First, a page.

MIAMI, Sept. 11 (UPI) -- Tropical Storm Nate began to break down over Mexico Sunday afternoon, while Tropical Storm Maria stayed away from land, U.S. forecasters said.
The National Hurricane Center in Miami said in its 4 p.m. CDT advisory that Nate had been demoted to a tropical depression as it moved further inland and the Mexican government had dropped its tropical storm warning for its coastal areas.
The storm, which was centered about 30 miles south-southwest of Tuxpan, Mexico, had maximum sustained winds of 35 mph as it headed to the west-northwest across the Mexican state of Veracruz at 8 mph, the hurricane center said. Rainfall was expected to total just 1-2 inches in the region.
Nate was expected to become a remnant low during the night and dissipate by Monday.
In the eastern Caribbean, Maria was traveling well away from any land masses. The hurricane center said in a 5 p.m. EDT advisory Maria was about 115 miles north-northeast of San Juan, Puerto Rico and was expected to pass north of the island during the night.
The storm was churning out winds up to 60 mph outward up to 200 miles as it headed to the west-northwest at 9 mph. While no warnings or watches were in effect because it was so far at sea, U.S. forecasters advised people on the Virgin Islands, Puerto Rico, the Turks and Caicos Islands and southeastern Bahamas to monitor the storm's progress.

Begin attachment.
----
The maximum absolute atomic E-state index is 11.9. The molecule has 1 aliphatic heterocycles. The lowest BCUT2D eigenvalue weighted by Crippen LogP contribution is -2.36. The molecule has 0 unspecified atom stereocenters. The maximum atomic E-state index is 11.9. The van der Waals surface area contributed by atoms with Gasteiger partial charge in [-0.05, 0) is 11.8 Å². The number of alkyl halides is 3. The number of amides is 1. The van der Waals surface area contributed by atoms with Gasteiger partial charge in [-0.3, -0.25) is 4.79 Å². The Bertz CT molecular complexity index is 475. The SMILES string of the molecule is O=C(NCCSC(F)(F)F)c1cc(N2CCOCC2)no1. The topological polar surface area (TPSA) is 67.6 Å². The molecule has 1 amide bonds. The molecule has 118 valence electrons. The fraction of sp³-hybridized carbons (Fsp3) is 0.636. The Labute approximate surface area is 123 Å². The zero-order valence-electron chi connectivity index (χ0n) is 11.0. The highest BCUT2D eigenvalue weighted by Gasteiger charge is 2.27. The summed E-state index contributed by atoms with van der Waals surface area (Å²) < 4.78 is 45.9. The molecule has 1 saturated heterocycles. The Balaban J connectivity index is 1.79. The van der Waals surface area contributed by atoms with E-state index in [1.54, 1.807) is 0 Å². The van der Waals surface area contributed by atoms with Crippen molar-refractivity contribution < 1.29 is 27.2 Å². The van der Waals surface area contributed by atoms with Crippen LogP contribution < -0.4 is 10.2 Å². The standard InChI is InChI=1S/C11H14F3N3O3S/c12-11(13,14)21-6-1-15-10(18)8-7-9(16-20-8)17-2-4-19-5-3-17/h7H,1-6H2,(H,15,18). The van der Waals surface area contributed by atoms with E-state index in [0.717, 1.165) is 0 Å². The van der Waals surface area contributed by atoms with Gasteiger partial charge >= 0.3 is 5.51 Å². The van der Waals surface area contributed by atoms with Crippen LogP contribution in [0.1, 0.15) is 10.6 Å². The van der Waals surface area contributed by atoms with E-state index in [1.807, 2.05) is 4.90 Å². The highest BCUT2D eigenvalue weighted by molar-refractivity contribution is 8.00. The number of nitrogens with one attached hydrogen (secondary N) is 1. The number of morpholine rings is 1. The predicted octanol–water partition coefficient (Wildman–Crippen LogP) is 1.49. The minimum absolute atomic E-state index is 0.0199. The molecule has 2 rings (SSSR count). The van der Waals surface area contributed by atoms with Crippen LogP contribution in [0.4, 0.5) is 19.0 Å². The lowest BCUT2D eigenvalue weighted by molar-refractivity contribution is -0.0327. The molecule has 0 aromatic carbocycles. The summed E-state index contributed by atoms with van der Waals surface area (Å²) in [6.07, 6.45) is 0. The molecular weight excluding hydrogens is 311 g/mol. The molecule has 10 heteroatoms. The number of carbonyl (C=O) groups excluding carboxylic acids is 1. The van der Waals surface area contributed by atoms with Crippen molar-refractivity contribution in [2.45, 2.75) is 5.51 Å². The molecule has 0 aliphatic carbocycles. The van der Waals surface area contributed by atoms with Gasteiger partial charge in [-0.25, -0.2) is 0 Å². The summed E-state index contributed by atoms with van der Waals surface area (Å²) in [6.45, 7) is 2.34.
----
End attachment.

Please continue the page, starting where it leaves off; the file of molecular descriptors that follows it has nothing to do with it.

Maria was forecast to turn to the northwest during the night and then to the north-northwest Monday night. That track would take the storm gradually away from the extreme northeastern Caribbean islands and well east of the southeastern Bahamas by Monday night and Tuesday.
No significant changes in Maria's power is anticipated in the next two days, forecasters said.
Rainfall was expected to total 2-4 inches over the Virgin Islands, Puerto Rico and portions of the northern Leeward Islands over the next couple of days.